The reason is that we do not have three strings of size 8. Instead we have one string of size 8, with three character pointers pointing to it.

The picture on the right shows a before and after view of the array and the strings. goodbye

This suggests and interesting possibility. Imagine we wanted to sort long strings alphabetically (really lexicographically). Not to get bogged down in the sort itself assume it is a simple interchange sort that loops and, if a pair is out of order, it executes a swap, which is something like

    temp = x;
    x = y;
    y = temp;

If x, y, and temp are (varying size, long) strings then we have some issues to deal with.

  1. It is expensive to do the three assignments if the strings are very long.
  2. If one of the strings is longer than the space allocated for another, we either overwrite something else (and potentially end the world) or refuse the copy and hence not complete the sort.


Both of these issues go away if we maintain an array of pointers to the strings. If the string pointed to by A[i] is out of order with respect to the string pointed to by A[j], we swap the (fixed size, short) pointers not the strings that they point to.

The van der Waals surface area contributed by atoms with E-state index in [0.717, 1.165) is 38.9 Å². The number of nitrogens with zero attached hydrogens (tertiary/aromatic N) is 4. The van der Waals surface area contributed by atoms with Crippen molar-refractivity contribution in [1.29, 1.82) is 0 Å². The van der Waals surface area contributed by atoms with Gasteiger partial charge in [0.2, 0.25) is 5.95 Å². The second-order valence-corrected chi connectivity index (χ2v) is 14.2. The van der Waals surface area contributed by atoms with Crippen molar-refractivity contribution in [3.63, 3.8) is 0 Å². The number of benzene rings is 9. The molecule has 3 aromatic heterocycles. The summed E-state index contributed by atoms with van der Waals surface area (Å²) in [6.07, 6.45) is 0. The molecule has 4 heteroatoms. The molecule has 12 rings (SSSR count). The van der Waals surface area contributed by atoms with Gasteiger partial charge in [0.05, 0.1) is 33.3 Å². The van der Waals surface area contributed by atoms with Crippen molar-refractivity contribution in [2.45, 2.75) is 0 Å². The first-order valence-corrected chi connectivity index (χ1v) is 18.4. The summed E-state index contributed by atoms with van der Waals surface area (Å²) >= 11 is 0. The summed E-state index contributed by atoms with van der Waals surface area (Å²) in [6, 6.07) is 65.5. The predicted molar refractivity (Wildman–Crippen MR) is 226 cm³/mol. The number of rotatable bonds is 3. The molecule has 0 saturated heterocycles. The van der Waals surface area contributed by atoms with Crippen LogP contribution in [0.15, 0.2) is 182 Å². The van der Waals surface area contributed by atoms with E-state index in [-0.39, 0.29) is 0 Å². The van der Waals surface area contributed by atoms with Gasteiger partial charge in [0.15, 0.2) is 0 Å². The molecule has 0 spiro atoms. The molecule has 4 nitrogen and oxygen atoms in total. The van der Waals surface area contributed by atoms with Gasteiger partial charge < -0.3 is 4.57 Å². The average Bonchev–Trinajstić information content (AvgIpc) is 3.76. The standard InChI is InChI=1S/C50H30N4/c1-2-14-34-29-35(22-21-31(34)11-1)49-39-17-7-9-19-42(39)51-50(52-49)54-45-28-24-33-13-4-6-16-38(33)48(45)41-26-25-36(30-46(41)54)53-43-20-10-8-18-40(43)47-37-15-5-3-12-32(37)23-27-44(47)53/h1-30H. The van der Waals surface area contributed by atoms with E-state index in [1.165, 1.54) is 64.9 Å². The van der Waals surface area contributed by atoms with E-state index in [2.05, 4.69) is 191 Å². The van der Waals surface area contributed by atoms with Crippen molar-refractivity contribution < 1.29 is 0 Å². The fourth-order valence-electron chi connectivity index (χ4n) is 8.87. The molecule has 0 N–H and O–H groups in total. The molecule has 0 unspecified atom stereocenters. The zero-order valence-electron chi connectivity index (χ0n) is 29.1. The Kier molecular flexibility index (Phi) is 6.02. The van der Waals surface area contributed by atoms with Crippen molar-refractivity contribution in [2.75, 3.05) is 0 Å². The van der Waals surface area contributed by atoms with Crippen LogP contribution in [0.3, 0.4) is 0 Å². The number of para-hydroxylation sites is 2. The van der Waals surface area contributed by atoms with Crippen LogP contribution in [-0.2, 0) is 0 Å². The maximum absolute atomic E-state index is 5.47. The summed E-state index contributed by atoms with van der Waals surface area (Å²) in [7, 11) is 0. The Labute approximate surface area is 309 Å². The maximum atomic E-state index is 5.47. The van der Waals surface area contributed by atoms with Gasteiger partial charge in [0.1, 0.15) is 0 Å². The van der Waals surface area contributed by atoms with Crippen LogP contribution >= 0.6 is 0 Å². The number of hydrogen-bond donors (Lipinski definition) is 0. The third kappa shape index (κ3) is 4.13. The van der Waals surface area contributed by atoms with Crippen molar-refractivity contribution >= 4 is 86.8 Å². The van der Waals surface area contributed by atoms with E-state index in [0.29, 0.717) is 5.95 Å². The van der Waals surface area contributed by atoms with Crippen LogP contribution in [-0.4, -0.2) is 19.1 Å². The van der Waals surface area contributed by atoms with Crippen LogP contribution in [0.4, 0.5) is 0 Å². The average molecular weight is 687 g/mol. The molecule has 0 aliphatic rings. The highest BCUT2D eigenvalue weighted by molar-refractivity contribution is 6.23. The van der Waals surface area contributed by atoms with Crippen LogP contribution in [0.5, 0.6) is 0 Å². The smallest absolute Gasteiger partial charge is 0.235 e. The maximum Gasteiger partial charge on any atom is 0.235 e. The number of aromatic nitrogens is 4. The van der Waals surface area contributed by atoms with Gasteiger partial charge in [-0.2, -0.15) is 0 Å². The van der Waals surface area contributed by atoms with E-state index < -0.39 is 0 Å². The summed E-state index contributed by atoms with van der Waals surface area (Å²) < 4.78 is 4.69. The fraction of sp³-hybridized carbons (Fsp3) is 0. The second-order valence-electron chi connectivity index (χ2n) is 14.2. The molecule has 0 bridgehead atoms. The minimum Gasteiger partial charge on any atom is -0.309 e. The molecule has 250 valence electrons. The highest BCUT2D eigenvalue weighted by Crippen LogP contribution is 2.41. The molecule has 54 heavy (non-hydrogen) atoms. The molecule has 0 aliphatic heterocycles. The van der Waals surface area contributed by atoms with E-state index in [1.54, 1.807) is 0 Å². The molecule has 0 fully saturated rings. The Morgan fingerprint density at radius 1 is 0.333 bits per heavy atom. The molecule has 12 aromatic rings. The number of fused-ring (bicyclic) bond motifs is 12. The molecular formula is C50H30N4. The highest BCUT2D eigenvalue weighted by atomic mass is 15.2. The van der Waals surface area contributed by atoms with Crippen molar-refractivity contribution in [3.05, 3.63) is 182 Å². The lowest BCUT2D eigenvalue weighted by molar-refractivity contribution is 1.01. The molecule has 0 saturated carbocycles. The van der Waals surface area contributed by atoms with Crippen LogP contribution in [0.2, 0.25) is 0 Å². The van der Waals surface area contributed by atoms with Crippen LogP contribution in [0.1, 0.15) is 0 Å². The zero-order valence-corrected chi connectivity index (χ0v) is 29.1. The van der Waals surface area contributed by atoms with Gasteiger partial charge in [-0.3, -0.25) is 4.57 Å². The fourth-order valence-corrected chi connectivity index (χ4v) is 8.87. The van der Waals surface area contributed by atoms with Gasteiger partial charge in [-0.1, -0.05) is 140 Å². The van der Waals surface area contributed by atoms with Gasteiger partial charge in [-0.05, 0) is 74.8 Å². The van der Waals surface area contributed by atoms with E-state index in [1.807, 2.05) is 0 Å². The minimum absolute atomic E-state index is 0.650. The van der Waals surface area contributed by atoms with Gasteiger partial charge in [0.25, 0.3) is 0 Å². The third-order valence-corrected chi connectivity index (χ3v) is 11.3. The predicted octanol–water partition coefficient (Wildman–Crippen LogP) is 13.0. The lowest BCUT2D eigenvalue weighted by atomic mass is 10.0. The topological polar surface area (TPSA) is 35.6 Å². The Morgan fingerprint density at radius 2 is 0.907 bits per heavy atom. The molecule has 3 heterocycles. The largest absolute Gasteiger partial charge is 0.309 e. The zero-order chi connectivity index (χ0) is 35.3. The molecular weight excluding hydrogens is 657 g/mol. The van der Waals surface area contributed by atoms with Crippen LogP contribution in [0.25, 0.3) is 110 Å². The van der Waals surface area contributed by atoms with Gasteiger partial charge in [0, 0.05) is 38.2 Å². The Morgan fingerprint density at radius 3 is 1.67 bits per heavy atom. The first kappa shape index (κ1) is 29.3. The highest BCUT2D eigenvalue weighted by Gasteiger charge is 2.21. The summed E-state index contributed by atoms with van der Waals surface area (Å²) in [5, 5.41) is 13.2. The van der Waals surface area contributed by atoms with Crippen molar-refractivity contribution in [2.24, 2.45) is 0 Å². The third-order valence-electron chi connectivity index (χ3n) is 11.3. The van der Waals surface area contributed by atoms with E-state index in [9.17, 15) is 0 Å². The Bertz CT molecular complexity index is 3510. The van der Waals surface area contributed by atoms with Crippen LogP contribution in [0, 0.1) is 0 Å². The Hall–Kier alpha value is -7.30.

This idea is illustrated on the right.

#include <stdio.h>
void sort(int n, char *C[n]) {
  int i,j;
  char *temp;
  for (i=0; i<n-1; i++)
    for (j=i+1; j<n; j++)
      if (mystrcmp(C[i],C[j]) > 0) {
        temp = C[i];
        C[i] = C[j];
        C[j] = temp;
int main() {
  char *STG[] = {"hello", "99", "3", "zz", "best"};
  int i,j;
  for (i=0; i<5; i++)
    printf ("STG[%i] = \"%s\"\n", i, STG[i]);
  for (i=0; i<5; i++)
    printf ("STG[%i] = \"%s\"\n", i, STG[i]);
  return 0;

Putting all the pieces together, the code on the right, plus the mystrcmp() function above, produces the following output.

    STG[0] = "hello"
    STG[1] = "99"
    STG[2] = "3"
    STG[3] = "zz"
    STG[4] = "best"
    STG[0] = "3"
    STG[1] = "99"
    STG[2] = "best"
    STG[3] = "hello"
    STG[4] = "zz"

Note the first line of the sort function, in particular the n in char C[n]. This is an addition made to C in 1999 (the language is called sometimes called C-99 to distinguish it from C-89 or ansii-C as described in our text, and K&R-C as described in the first edition of our text). Our text would write C[] instead of C[n].

You might question if the output is indeed sorted. For example, we remember that ascii '3' is less than ascii '9', and we know that in ascii 'b'<'h'<'z', but why is '9'<'b'?

Well, I don't know why it is, but it is. That is, in ascii the digits do in fact come before the letters.

5.7: Multi-dimensional Arrays

void matmul(int n, int k, int m, double A[n][k],